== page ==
Papio cynocephalus
Status: Least Concern
Kingdom: Animalia
Phylum: Chordata
Class: Mammalia
Order: Primates
Suborder: Haplorhini
Family: Cercopithecidae
Genus: Papio
Names: dog headed baboon
Description: Yellow baboons have slim bodies with long arms and legs, and yellowish-brown hair. They resemble the Chacma baboon, but are somewhat smaller and with a less elongated muzzle. Their hairless faces are black, framed with white sideburns.

General Information

The yellow baboon has also been called the dog-headed baboon for obvious reasons. It is widespread and thriving across Zambia
Shoulder height:
Length: up to 84 cm
Tail Length:
Weight:
Age: up to 30 yrs

Fun Facts !

Ecology and Behaviour

Yellow baboons use at least ten different vocalizations to communicate. When traveling as a group, males will lead, females and young stay safely in the middle, and less-dominant males bring up the rear. A baboon group's hierarchy is a serious matter, and some subspecies have developed behaviors intended to avoid confrontation and retaliation. For example, males may use infants as a kind of "passport" or shield for safe approach toward another male. One male will pick up the infant and hold it up as it nears the other male. This action often calms the other male and allows the first male to approach safely

Conservation

The yellow baboon is one of the most successfully thriving primate and is widespread. They do not rank among threatened animal species.

Distribution and Habitat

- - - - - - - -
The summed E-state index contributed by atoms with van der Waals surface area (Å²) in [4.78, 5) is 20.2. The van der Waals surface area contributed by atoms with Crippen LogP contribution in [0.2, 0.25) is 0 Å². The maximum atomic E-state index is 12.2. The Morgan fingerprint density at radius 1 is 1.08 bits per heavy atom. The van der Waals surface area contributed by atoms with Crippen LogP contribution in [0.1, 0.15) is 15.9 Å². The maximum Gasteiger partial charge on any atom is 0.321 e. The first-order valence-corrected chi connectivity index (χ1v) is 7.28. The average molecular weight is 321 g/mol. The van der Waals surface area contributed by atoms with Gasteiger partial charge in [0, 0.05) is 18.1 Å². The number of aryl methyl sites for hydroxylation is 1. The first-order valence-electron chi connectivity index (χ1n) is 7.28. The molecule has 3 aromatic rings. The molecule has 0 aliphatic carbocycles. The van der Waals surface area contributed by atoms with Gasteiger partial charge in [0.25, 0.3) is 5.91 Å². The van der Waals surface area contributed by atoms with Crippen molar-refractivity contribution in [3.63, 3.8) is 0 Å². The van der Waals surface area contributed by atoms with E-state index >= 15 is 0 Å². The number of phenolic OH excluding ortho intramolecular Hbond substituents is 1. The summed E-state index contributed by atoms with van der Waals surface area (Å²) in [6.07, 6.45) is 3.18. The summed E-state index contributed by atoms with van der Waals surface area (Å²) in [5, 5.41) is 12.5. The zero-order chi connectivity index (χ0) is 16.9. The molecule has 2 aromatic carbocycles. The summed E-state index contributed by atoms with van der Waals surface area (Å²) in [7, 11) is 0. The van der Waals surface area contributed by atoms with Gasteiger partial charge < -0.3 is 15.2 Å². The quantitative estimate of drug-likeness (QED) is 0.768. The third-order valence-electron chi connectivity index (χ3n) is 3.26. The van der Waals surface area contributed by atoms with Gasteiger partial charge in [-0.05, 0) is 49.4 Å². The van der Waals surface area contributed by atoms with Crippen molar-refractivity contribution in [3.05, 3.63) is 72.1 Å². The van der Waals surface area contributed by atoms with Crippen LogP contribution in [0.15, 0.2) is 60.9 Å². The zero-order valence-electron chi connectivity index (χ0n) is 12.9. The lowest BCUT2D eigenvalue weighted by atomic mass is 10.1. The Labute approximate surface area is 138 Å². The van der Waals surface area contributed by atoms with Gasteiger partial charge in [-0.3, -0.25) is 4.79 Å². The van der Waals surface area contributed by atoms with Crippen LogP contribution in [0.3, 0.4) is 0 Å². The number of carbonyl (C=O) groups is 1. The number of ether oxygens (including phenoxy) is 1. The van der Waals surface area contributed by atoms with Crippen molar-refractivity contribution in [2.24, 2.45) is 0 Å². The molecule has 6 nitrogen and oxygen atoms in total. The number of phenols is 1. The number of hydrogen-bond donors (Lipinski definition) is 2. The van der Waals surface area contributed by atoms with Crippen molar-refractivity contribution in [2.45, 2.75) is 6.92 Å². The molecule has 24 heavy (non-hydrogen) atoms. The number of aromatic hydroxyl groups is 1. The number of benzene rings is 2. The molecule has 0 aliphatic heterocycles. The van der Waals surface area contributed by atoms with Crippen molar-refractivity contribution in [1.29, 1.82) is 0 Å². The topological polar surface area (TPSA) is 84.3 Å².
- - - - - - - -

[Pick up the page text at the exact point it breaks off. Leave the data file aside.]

Yellow baboons inhabit savannas and light forests in southern and eastern Africa. They are diurnal, terrestrial, and live in complex, mixed-gender social groups of 8 to 200 individuals per troop. Like all other baboon species, they are omnivorous, with a preference for fruits; they also eat plants, leaves, seeds, grasses, bulbs, bark, blossoms and fungi, as well as worms, grubs, insects, spiders, scorpions, birds, rodents and small mammals. All species of baboons are highly opportunistic feeders and will eat virtually any food they can find.

Interaction with humans

The baboon’s major predators are humans. Knowing that humans can easily kill or injure them when they are in trees, baboons usually escape through undergrowth. Many troops have become a suburban menace in their search for food, overturning garbage cans, and literally breaking into cars and houses where they cause much damage. These troops can be dangerous and aggressive, and they will even steal food directly from people. These negative encounters have resulted in the baboons being hunted and poisoned by frustrated local residents. A dominant individual (usually the alpha male) leads the group to easily monopolised resources. The group usually follows, even though many subordinate members cannot gain access to that particular resource.

Featured Listings

No results found.

Related Pages/Posts

Southern Roan Antelope

Southern Roan Antelope

African Buffalo

African Buffalo

Bangweulu Tsessebe

Bangweulu Tsessebe

Crawshay’s Defassa waterbuck

Crawshay’s Defassa waterbuck

Lukusuzi National Park

Lukusuzi National Park

Crawshay’s Zebra

Crawshay’s Zebra

Rosevear’s striped grass mouse

Rosevear’s striped grass mouse

Spotted Hyena

Spotted Hyena